Civil Penalties

Of special concern to employers, the revised Maryland mini-WARN law includes a civil penalty of up to $10,000 per day, to be assessed by the Maryland Secretary of Labor, for failure to provide the required notices to all required parties. The comparable federal WARN Act penalty is $500 per day and is triggered only by a failure to provide notice to the chief elected official, not by a failure to provide notice to either affected employees or the union.

© 2020, Ogletree, Deakins, Nash, Smoak & Stewart, P.C., All Rights Reserved.

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About this Author

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Rob Niccolini is co-chair of the firm's Healthcare Practice Group. He represents management in employment litigation and labor disputes, with special experience in the health care, technology, insurance, manufacturing, government contracting, hospitality and retail industries. His practice includes all facets of employment discrimination, harassment, wage and hour, ADA, FMLA, ERISA, covenants not to compete and employment torts, as well as labor arbitration, union campaigns and unfair labor practice proceedings.  He also has extensive experience with class and collective actions.

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Patrick T. Wilson Employment Law and Litigation Attorney Ogletree Deakins Washington D.C.
Associate

*Licensed to practice in Maryland only. Practice in D.C. under supervision pursuant to Rule 49 of the D.C. Court of Appeals.

Patrick Wilson is an attorney in the firm’s Washington, D.C. office. Patrick represents and counsels management on a range of labor and employment, as well as workplace safety matters. Patrick focuses his practice on defending employers against claims of discrimination, harassment, retaliation, wrongful termination, wage and hour, and other employment related claims. He also defends and counsels employers facing charges of Unfair Labor Practices before the National Labor Relations Board. Finally, he works to provide assistance in the Workplace Safety Group, by providing guidance on federal and state OSHA compliance, challenging citations, and litigating OSHA related matters before federal and state agencies and courts.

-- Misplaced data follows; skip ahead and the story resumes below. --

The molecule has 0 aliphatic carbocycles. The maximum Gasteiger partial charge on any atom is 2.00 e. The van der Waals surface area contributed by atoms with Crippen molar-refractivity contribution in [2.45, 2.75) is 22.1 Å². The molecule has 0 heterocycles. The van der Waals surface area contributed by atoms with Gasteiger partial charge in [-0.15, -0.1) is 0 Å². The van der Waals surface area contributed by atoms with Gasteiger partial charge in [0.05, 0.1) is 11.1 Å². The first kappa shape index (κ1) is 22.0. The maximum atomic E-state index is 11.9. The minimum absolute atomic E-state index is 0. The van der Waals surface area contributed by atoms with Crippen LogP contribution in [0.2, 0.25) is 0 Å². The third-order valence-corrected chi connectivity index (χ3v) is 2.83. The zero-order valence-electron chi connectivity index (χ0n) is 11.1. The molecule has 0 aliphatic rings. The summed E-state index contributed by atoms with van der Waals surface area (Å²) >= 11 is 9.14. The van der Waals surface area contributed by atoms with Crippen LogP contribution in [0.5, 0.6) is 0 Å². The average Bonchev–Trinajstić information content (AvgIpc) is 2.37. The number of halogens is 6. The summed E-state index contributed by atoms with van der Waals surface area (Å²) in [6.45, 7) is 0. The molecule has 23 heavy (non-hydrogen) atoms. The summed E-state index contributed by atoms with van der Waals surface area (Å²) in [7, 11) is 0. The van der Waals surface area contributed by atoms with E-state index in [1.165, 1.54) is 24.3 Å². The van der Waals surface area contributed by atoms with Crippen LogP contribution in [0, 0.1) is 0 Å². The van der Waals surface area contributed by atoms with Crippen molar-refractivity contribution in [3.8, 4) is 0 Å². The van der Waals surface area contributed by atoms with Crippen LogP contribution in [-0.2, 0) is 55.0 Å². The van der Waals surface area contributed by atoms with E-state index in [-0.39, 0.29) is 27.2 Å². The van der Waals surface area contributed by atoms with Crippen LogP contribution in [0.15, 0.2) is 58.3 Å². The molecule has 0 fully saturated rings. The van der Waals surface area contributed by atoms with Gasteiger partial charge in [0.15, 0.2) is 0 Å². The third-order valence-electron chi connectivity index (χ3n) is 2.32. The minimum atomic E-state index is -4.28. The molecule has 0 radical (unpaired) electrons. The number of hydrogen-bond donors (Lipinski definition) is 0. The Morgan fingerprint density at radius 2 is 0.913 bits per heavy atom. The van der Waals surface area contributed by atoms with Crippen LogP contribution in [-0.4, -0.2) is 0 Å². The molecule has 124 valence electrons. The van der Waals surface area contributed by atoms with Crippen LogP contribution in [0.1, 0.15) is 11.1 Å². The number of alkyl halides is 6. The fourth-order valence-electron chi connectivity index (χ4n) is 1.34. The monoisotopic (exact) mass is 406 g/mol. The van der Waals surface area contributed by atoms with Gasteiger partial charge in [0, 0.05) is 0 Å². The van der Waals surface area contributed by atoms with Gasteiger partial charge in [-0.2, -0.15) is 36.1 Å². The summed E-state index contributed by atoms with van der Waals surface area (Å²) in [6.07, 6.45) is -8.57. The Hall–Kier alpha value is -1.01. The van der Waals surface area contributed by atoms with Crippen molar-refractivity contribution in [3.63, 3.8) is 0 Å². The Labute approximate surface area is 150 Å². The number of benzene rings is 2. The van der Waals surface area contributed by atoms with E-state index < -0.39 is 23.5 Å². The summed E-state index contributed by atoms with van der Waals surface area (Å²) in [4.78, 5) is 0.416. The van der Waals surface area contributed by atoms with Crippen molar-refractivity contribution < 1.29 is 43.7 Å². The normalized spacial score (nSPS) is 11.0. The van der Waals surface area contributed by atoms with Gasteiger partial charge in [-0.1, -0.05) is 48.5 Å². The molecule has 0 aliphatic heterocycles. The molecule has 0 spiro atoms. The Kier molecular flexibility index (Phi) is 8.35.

Patrick graduated from the Wake Forest University School of Law. During law school, he was a member of the Wake Forest Journal of Business and Intellectual Property. He joined Ogletree Deakins as a summer associate, and served as a law clerk to an administrative law judge at the National Labor Relations Board. Prior to law school, Patrick worked as a business development manager for several technology and research companies in the Washington, D.C. area.